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Don't Forget To Drink Red Wine And Eat Dark Chocolate To Fight Alzheimer's Disease

14 September 2015, 6:29 am EDT By Jill Arce Tech Times
Red wine and dark chocolate are good sources of resveratrol, which was recently found to have potentially beneficial effects that fight against Alzheimer's disease.  ( Quinn Dombrowski | Flickr )

A new study has discovered the potential beneficial effects of high doses of resveratrol in fighting the age-related Alzheimer's disease.

Researchers from Georgetown University conducted a year-long experiment to test the effects of resveratrol in its purified form and saw that long-term intake of high doses by people with Alzheimer's—whether mild or moderate—led to the stabilization of amyloid-beta40 (Abeta40), a biomarker that declines as the disease progresses.

For the study, the researchers monitored 119 patients diagnosed with mild to moderate Alzheimer's disease and gave each participant either resveratrol or a placebo each day for a whole year. Results were published in the journal Neurology.

While resveratrol cannot be recommended by the findings of the said research alone, the experiment showed some very interesting results, said R. Scott Turner, M.D., Ph.D., Georgetown University Medical Center's Memory Disorders Program director and principal investigator of the study.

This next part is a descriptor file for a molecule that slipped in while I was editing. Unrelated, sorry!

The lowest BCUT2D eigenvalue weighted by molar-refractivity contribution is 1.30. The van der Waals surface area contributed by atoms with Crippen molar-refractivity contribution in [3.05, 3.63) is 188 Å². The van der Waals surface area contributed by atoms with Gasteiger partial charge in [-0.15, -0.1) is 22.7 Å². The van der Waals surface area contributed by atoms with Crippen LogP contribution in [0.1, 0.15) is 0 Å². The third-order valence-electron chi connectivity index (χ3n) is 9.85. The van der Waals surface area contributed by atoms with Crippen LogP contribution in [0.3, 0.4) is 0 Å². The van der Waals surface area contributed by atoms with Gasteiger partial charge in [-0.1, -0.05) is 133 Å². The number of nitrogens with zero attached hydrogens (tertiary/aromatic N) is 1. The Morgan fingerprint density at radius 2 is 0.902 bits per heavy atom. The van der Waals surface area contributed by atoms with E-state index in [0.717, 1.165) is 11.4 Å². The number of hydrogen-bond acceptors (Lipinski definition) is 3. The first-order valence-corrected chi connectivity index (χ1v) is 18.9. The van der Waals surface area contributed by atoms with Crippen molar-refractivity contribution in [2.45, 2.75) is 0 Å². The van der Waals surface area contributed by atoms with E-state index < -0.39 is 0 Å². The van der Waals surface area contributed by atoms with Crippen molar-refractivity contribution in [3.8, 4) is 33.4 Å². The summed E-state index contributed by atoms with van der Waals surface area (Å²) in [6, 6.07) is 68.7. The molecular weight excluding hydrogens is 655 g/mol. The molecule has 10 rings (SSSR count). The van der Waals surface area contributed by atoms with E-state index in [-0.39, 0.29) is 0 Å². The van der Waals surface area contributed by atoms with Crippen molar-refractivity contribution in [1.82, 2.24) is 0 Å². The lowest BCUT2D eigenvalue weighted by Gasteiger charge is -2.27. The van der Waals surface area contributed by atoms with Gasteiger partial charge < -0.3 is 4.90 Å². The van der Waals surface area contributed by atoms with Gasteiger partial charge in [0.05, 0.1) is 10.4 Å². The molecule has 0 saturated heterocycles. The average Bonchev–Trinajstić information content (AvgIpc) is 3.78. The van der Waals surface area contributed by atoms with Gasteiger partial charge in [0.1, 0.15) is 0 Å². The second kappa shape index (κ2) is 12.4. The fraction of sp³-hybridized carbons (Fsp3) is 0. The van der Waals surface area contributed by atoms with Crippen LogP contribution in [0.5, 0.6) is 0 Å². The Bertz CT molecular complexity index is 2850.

In the experiment, the participants who received resveratrol were orally given the highest dose: one gram, two times a day. Resveratrol is also commonly found in the peel of grapes and in dark chocolate and red wine. The daily high dose that the participants were given was equivalent to about a thousand bottles of red wine.

Among the patients who received high doses of resveratrol, the researchers found that after 12 months, there was very little—or none at all—change in Abeta40 in the blood stream or cerebrospinal fluids. In those who took a placebo, on the other hand, the levels of Abeta40 decreased, lower than their levels measured at the beginning of the experiment.

Turner explained that Abeta40 decreases as dementia or Alzheimer's progresses, but he also noted that their study alone cannot be the sole basis of the beneficial effects of resveratrol. By measuring resveratrol in both the cerebrospinal fluid and in the blood, the researchers noticed that resveratrol penetrated the blood brain barrier. For Turner, this observation is an important finding.

Resveratrol is an activator of proteins called sirtuins, which are also activated by caloric restriction. Experiments on animals have revealed that caloric restriction prevents or delays common age-related diseases, such as Alzheimer's disease. Common side effects seen in participants who were given resveratrol were gastrointestinal-related, such as nausea and diarrhea, and weight loss.

"This is a single, small study with findings that call for further research to interpret properly," said Turner.

Photo: Quinn Dombrowski | Flickr

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